Exam III Study guide History of Architecture- Arch 218- Midterm 3 French Renaissance: Key Questions: How did French Renaissance architecture change from its early to its mature phase? What was a Parisian “place,” and who was instrumental in their development? What characteristics mark the French Baroque, and how did the French Baroque transform the notion of the garden? What are the characteristics the Rococo and why did it arise? iClicker Questions: 1. How many phases were there in the French Renaissance? (Answer: 2 phases) 2. What was a Parisian “place”? (Answer: A designed open space surrounded by shops and businesses with residences above) 3. In your opinion, French Baroque was…? (Answer: More rigid than Italian Baroque) 4. French Baroque Garden was…? (Answer: Structures: 1. Name: Chateau Chambord Location: Domenico da Cortona, Loire Valley, France Importance: Hunting Lodge for King Francois I; incorporates Italian innovations within limits; steep roof- in France because it rained and snowed, Italian ﬂat roof wouldn’t work due to weather. Also, many chimneys due to weather. Windows at top stories for servants. Gothic style ornateness. Renaissance- attached columns and round arches (not pointed arches), and rugs on walls (to keep warm temperature on inside). Double spiral staircase on inside- attributed to Leonardo da Vinci *looks like the castle in disneyland 2. Name: Cour Carree, Louvre Palace Location: Paris, France Architect: Pierre Lescot Importance: Only Late French Renaissance Design proportions much more high/narrow. French have larger window areas than Italians (colder, get less sunlight) so need larger windows to let more light in; exterior with decor= sculptures and “fussy” decoration; arched roof- blue slate and angle allows water/snow to drain oﬀ top in weather. Renaissance aspects- uses classical sculpture; Exam III Study guide using columns and rounded arches. High narrow proportions. After architect died, the king had another architect double the length and set size of main courtyard of louvre. (this step came after Place des Vosges) Kept growing afterwards and became the biggest style of housing in paris for nobility. a. Name: East Facade, Louvre Palace (part of Louvre from above) Architect: Claude Perrault, Le Vau, and Le Brun Location: Paris, France Importance: Bernini created 3 plans to “apply” for project, but wasn’t chosen. French Baroque Classicism: 1. Stoic, didactic design 2. More restrained, self-imposed limitation on architectural vocabulary (double columns) 3. Ordered variety achieved through subtle adjustments in rhythm and proportions of mass and wall surface Expanded Louve: King would tear down houses to get more building room. Garden- goal: extend out all the way to the horizon so you could see inﬁnity. Idea of “conquest of nature” and king has “total control of monarchy” b. Name: Place des Vosges (Place Royale) (part of Louvre from above) Location: Paris, France Importance: (Original nobility housing) King wants to take power away from nobility-by having them move to Paris. Make Paris a “fashionable” place to live to attract nobility. Built townhouses and sold them oﬀ to nobility to further attract the move. Lower level=shops. Large townhouses, including one for king and one for queen (higher and bigger) on sides. Dirt in middle (originally) held outdoor events for entertainment. Raised arches (rounded), high roofs, chimneys, covered shops to stay out of heat (summer) and avoid rain/snow (winter). Creates fashionable court for nobility who couldn’t aﬀord to build full palace. Made money for king/queen (took money from nobility) 3. Name: Vaux-le-Vicomte gardens/structure Architect: Louis le Vau Location: Le Notre, France Importance: Exam III Study guide a. Garden: Adopts Italian square format divided into smaller squares. Nothing natural-all consciously ordered. Even bushes and plants are clipped and cut into pyramid shapes (not natural but highly controlled and maze- like) b. Structure: Greco-Roman Temple Front; Waterways around structure. Strict and correct use of the orders, according to French Manuals. Blue slate roofs. Oval dome: Italian Baroque. 4. Name: Chateau de Versailles Location: Versailles, France Importance: King Louis hated paris so he built this to get out of the city. Building itself is 1/4 mile long. During day, held 10,000 people. Place for nobility, king and government. Huge entryway. a. Garden Facade at Versailles Architect: Le Vau and J.H. Mansart Importance: Clarity, structure, order. total control of nature. Hall of Mirrors. LargeArched windows. Built garden to grow oranges and lemons (in winter) to prevent scurvy. Had huge waterways and waterworks. Built water wheels to pump water in Versailles to pump canals and fountains. (Ex: Lotana Fountain; Lower Fountain-Apollo Fountain) i. various structures built within gardens (getaway house for Louis-if he needs to get a break from the 10,000 people in his main house and also a small house behind this for his mistress b. Royal Chapel Architect: Jules-Hardouin Mansart Location: Versailles Importance: interior is nothing like Italian BaroqueArchitecture. Structure is a gothic church with extra detail. This focusses on clarity and order. 5. Name: Hotel de Soubise Location: Paris, France Architect: pierre-Alexis Delamair Importance: personal house. Rococo style: use of light curvilinear decoration on walls and ceilings, lightened color schemes, more mirrored surfaces, softened angels based in part on plant forms. reactions against formality of Louis XIV’s court. Walls with white Exam III Study guide background and gold decoration around. Lecture 11: English Renaissance, Baroque and Neo-Palladian Key Questions: How did the English Renaissance architecture of Inigo Jones view and interpret Italian developments? Deﬁne the English Baroque and the role of Gibb’s St. Martins-in-the-Fields. What was English Neo-Palladianism? iClicker Questions What are elements of Elizabethan Style? (Answer: Long halls, wood walls, large windows, ﬁreplaces, decoration, perpendicular gothic proportions) In comparing the English baroque to the French, the English is… (Answer: more about preference. no exact answer) Structures; 1. Name: Little Moreton Location: Congleton, England Importance: Late medieval building forms and techniques remained popular 2. Name: Compton Wynyates Location: Warwickshire,England Importance: represent English style 3. Name: King’s College Chapel Location: Cambridge, England Importance: Represent English Style- Done in English Perpendicular Gothic. The 1534 Act o Supremacy made the King the head of the Church of England creating hostility between Pope and Church. Huge Window ares. Highly organized. Exam III Study guide 4. Name: Hardwick Hall Location: Derbyshire, England Architect: Robert Smythson Importance: Competition among elite to build great houses to show off to Queen Elizabeth I to try to marry her. Began Elizabethan style- combining Renaissance symmetry, Flemish decoration and English Perpendicular Gothic Proportions. Very Large windows (to compensate for bad weather. Fireplaces. Inside: Wood walls, rugs on walls (warmth). Long hall on inside- sign of wealth. 5. Name: Queen’s House Location: Greenwich, England Architect: Inigo Jones Importance: Early Italian RenaissanceArchitecture. Rejected Contemporary 17th Century design. Designed similarly to Palazzo Chiercati from Palladio’s- in Italy. Known for it’s simplicity. He makes even more simple. Great entry hall= perfect cube. “Dead and motionless” feel. 6. Name: Whitehall Palace Location: London, England Importance: 2 gigantic cubes, side by side. a. Banqueting House (inside Whitehall Palace) Architect: Jones Importance: Drew upon ideas in Palladio’s Four Books OnArchitecture. Huge double cube. Celine paintings by Rubens. 7. Name: Plan for London Location: London, England Architect: Christopher Wren (loved Baroque- well known) Importance: Introduced French landscape and urban planning. Diagonal boulevards, widened streets and a quay along the Thames River. No plan was executed (after ﬁre in London)- no one wanted to give up their property. **Importance of London Fire; after ﬁre, people get a lot of insurance money and are able to build bigger houses, closer together, without ﬁxing the narrow streets and crowding problems that caused the ﬁre. This leads to problem in Exam III Study guide next ﬁre. 8. Name: Church of St. Stephen Walbrook Location: London Architect: Christopher Wren Importance: Can’t take photo from out front directly because of crowding of city. Wren experiments with dome. He uses calculations to produce new proportions and equations in architecture. Windows with lots of windows for light. **after this design, Wren gets to design St. Paul’s Cathedral: Warrant Degisn: cruciform Medieval plan with projecting transept arms topped by a spire originally, but later changed to a dome. Ends up being a longitudinal, Midieval castle. With a giant dome in middle. Wren= Great Baroque Architect of England. interior: elaborate decoration. rich english baroque decoration: covered surfaces. White ﬁnish with gold. Broken up space= english cathedral. 9. Name: Blenheim Palace Location: Hawksmoor, Woodstock, England Architect: Sir John Vanbrugh and Nicholas Hawksmoor Importance:Architect’s had worked for Christopher Wren- so ideas of English Baroque continue. Landscape is most extravagant place. Gift to English general who had beaten the French. Temple front. Layers of windows stacked on top of each other. **English baroque Architecture is about Additive complexity Interior: Complex to show Duke’sAchievement and appreciation for his beating France in battle. Elaborate decorations. Exam III Study guide 10. Name: St. Martin-in-the-Fields Church Location: London, England Architect: James Gibbs Importance: First protestant church that puts spire over the temple front- result: This idea spread all across British Empire. 11. Name: Chiswick House Location: London, England Architect: Lord Burlington, William Kent Style: Middlesex/Neo-Palladianism Importance: Rejected Baroque style associated with Catholicism and absolutism. Shows short term existence of Baroque style in England. Lecture 12: Native Americans Focus Questions: 1. What are the origins and elements of Aztec architecture, urbanism, and culture? 2. In what way did Inca architecture interpret the relationship between architectural form and nature? 3. What are the characteristics of the Anasazi Great Pueblo Period in the Southwestern USA? iClicker Questions: 1.Aztec Empire invented the use of the pyramidal form for religious structures in Mexo-America (true or false) Structures/Locations 1. Name: Chinampas Location: Tenochtitlan, Mexico Importance: Square layout of rectangles with canals in between to allow for navigation through the ﬁelds. Allows for agriculture in shallow lake beds Exam III Study guide 2. Name: Sacred Precinct Location:Aztec Empire. Tenochtitlan, Mexico. Importance: Dedicated to Huitzilopochtli (god of sun and war) and Tlaloc (rain god). had to sacriﬁce blood to gods. Sacriﬁcing location. 20,000 prisoners sacriﬁced at last enlargement of Great Teocalli (pyramid) in the city. 3. Name: Paracas Tapestry Culture:Andean Culture Importance: culture favored collectivity, reciprocity, primary essence (represent ideas of things rather than realistic look) over appearance. Dry desert land. No written language- use symbols and images to describe ideas. 4. Name: Chan Chan People- Chimer Kingdom Location: Peru Importance: Fascination with wealth. No urban plan or center in city layout. Elaborate calendar; gold, silver and copper working. no written language. mass production of ritual and decorative objects. craft specialization. clay for commoners, metal for elite. One of the last great coastal empires. Conquered by Inca. 5. Name: Inca Tribe Location: Coastal Peru Importance: conquered many other locations. Grew potatoes. Created road system (even longer than Roman road system) to connect huge empire together. Created a network of 20,000 miles of Roads (from Ecuador to Chile). HugeArmy= took over many other tribes before Spain came and overthrew them. Narrow roads because no wheels- no cars/ wagons. Just used for walking alpacas- terrain too mountainous for wheels. *Developed Quipus (knotted string system of accounting. No writing. Kept records about taxes. a. Capital of Inca Empire: Cuzco, Peru: Royal, religious and elite constructions were wedged into the blocks created by the symbolic shape. *Layout was an animal (cat) layout. Reality= spiritual world. Less focus on real world. b. Santo Domingo: (Sun Temple site) Location: Cuzco, Peru. Importance: Wall. Stones viewed anthropomorphically- seen as having their own power. geometric and organic structure. Deliberately chose not to ﬁt together perfectly. Show power of mother earth and nature. Exam III Study guide c. Sacsahuaman Location: Cuzco, Peru Importance: Gathering area and ritual center overlooking the city. Dedicated to thunder god. d. Machu Picchu Location: Peru Importance: Probably a ceremonial center hidden away at the end of Urubama River Valley. “Breadbasket for Cuzco”. Small. 200 rooms- house about 1000. Incredibly steep and hard to get to. Probably a “royal retreat” location. *Pirka- masonry used ﬁeld stones laid in mud mortar for common structures. Faster form of construction. 6. Southwestern USA Culture: Early Basket making Period- no pottery, lived in caves and cliff recesses. Modiﬁed basketmaking Period: pottery. pit houses with circular ﬁre pits and square roof; side entry with smoke and ladder. settlement spread to mesa tops and canyon bottoms. Developmental Pueblo Period: kivas (pit-houses) deep into ground. ladder hough smoke hole. living quarters moved above ground into rectangular rooms of adobe and saplings on stone foundations. Great Pueblo Period: Multi-leveled housing and storage complexes with sunken kivas. Masonry construction. Fighting between clans for limited farmland. Defensive settlement design (bc landscape is tough-have to ﬁght for farmland) a. Cliff palace: Location: Mesa Verde, Colorado, USA Importance: Loose aggregation of rectangular rooms for living and storage. Sensititvey to site and solar orientation. Circular kivas.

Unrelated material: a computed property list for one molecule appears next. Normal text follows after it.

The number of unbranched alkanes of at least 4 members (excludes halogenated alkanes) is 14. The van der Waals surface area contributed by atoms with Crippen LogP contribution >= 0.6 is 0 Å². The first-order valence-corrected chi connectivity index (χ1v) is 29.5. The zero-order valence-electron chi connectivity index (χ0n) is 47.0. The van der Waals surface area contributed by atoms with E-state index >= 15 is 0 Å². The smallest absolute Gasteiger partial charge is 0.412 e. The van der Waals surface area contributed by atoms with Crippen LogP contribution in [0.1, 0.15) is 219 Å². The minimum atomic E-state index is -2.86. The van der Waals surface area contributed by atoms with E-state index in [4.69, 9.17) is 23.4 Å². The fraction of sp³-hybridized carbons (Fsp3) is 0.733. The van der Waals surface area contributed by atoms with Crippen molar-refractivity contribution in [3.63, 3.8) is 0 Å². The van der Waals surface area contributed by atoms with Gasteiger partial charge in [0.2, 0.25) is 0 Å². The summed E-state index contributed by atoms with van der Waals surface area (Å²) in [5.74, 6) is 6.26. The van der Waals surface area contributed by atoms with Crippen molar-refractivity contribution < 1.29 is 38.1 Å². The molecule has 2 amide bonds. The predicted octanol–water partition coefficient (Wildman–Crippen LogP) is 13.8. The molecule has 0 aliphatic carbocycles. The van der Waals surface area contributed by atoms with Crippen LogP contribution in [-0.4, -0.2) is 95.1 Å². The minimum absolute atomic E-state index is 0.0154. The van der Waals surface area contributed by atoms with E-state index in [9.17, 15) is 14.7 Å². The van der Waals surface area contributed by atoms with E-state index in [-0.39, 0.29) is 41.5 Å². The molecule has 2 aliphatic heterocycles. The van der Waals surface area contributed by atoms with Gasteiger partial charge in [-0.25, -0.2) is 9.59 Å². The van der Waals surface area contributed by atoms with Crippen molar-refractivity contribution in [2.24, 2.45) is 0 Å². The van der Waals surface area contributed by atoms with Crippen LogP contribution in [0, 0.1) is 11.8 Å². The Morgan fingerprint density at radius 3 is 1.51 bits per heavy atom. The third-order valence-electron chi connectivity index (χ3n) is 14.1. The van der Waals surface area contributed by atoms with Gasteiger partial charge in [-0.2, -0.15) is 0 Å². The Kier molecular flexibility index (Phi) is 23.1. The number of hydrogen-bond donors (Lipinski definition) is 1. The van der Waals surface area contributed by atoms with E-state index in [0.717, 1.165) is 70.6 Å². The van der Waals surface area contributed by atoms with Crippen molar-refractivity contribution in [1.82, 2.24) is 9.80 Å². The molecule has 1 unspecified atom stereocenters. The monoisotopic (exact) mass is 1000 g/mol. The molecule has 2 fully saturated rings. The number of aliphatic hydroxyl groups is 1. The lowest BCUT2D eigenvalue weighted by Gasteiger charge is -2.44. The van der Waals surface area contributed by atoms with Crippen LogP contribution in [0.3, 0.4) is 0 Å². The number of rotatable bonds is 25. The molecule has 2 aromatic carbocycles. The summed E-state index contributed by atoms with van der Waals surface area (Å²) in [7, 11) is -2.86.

Are you sure you want to buy this material for
You're already Subscribed!
Looks like you've already subscribed to StudySoup, you won't need to purchase another subscription to get this material. To access this material simply click 'View Full Document'